How do movie productions shut off streets for filming?

If you live in a town where they shoot a lot of movies, chances are you've seen or read about a street closing due to a film shoot. With all the traffic inconvenience this can cause, how do movie companies get away with it?

Who decides whose names go in movie credits?

Even with 300 people working together on a motion picture, each and every one (understandably) wants credit for their part in the magic. Ranking their work can get a little sticky.

What does a best boy do?

So, who is this best boy whose title we see rolling down the film credits in tiny type? Is he the best-behaved kid on the set? Not a chance! He's not even a boy.

What does a dolly grip do?

Just in case you think there's a group of folks who get paid to wander movie sets while clutching dolls, let us set you straight. Dolly grip is one of the most demanding film jobs out there.

What does a gaffer do on a film set?

You would not know it from the word, but the gaffer is the head electrician on a film set. Where did the name come from and why is the job so important?

What does a greensman do on a film set?

Picture a soundstage with a concrete floor. Now, envision it covered in a jungle -- a jungle built from rented trees, vines, and flowers. Welcome to the greensman's world.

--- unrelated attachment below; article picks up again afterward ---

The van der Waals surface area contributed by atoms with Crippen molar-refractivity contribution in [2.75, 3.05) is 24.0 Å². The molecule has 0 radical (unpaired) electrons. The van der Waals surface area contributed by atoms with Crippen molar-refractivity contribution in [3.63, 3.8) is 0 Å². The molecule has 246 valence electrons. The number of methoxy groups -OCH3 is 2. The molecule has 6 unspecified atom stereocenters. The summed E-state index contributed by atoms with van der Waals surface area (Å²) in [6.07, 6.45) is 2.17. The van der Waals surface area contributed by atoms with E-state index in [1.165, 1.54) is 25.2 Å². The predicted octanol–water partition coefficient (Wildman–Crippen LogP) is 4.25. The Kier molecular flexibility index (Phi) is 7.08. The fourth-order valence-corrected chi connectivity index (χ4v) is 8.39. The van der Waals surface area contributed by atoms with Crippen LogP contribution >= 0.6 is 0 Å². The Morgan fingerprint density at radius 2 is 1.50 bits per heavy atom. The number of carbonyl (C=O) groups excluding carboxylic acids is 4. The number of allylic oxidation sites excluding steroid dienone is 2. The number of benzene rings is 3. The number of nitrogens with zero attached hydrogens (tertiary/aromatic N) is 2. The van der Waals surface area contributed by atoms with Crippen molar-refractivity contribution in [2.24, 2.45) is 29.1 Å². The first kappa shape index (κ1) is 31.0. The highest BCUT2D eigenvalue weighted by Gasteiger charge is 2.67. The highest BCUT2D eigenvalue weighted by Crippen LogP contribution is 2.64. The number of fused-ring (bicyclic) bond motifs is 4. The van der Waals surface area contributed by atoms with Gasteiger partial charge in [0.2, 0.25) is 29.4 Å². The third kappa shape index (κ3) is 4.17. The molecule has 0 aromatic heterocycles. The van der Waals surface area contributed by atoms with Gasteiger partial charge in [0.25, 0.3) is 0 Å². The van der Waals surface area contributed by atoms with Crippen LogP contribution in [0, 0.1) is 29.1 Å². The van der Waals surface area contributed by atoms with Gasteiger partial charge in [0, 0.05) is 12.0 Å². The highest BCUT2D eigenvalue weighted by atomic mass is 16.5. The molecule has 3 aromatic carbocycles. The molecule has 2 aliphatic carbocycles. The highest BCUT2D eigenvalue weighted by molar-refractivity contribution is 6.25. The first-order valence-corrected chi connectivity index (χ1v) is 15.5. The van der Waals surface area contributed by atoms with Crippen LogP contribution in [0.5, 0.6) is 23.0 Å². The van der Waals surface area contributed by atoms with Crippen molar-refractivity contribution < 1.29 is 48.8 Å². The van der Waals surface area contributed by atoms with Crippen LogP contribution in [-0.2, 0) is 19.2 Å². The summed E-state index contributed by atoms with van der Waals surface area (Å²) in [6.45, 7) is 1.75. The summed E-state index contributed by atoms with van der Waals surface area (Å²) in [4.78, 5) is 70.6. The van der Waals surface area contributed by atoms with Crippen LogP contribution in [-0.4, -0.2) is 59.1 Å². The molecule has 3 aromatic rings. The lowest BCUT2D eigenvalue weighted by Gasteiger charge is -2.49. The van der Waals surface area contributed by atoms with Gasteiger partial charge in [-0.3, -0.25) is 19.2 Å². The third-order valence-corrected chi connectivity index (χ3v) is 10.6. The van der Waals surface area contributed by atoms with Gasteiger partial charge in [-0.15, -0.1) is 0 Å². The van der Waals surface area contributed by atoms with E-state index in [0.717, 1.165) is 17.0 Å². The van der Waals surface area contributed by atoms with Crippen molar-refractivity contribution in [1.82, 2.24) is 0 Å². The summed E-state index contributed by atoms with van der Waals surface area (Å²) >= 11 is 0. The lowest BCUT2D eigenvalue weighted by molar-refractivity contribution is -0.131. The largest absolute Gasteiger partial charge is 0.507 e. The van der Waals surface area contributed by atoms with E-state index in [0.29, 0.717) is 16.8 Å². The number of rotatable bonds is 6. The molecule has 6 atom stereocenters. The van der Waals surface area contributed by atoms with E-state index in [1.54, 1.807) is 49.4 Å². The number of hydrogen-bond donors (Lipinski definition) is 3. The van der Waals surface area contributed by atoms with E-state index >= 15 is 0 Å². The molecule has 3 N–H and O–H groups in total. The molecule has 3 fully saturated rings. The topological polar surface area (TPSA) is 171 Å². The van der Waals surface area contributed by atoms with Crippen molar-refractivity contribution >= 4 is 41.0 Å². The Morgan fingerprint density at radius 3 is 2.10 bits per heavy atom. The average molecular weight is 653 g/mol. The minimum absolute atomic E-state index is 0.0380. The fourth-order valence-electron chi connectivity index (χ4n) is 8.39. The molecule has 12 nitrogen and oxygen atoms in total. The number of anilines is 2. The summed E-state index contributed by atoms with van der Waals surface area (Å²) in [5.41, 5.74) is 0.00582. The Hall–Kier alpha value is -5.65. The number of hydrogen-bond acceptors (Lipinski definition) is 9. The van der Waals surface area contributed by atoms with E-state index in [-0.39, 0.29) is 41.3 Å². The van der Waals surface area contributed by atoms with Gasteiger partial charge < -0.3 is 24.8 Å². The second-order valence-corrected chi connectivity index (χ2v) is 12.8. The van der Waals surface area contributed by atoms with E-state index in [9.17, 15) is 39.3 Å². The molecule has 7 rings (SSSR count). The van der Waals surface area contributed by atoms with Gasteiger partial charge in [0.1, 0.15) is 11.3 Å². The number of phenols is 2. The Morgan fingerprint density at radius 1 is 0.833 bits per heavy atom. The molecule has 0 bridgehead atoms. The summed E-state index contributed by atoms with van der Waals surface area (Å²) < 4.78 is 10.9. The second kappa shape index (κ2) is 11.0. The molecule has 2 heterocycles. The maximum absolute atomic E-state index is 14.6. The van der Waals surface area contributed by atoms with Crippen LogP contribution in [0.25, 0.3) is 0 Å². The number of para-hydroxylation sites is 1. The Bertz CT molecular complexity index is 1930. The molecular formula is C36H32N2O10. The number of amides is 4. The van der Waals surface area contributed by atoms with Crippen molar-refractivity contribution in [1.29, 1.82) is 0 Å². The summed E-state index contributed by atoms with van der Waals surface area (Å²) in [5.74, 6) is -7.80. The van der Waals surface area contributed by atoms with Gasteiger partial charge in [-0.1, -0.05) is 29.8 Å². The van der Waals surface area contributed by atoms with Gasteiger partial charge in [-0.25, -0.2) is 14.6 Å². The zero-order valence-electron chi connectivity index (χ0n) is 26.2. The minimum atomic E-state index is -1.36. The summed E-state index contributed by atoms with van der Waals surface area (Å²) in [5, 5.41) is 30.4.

What does a key grip do?

A well-run crew of grips can make the difference between a movie production that comes in on schedule and under budget and one that doesn't. How do you make it to the top of the heap?

What does a stand-in do?

A movie star isn't going to spend hours on a set so the crew can adjust the lighting -- but someone's got to do it. That's what a stand-in is for. Find out how to pretend to be Jennifer Aniston for a day.

Who is Alan Smithee?

For more than 30 years, Alan Smithee directed some of the worst films on record, including one movie Roger Ebert called "spectacularly bad." And then in 2000, his name disappeared from credits. Whatever happened to Alan Smithee?

Why is scary music scary?

You know it when you hear it: shrieking noises, dissonant chords, unexpected high notes. It's the music that scares you. But is there something about our biology that makes us fearful of certain sounds?

10 Most Thankless Jobs in Film

You might have heard that Sandra Bullock got $77 million for "Gravity," but how much did the PA make? We've compiled a list of the most tedious, low-paying jobs in show business – that people still beg for.

How Jim Henson Worked

Sept. 24, 2011, would have the 75th birthday of Jim Henson, the gentle, quirky puppet master who charmed the world with his lovable puppet characters. What makes Jim Henson's creative work and life so memorable -- and inspiring?

Jim Henson Image Gallery

Jim Henson was a world-famous puppeteer, television producer and artist. He brought the world works of art that will carry on for centuries. Learn about Jim Henson's legacy with these fascinating images chronicling his life's work.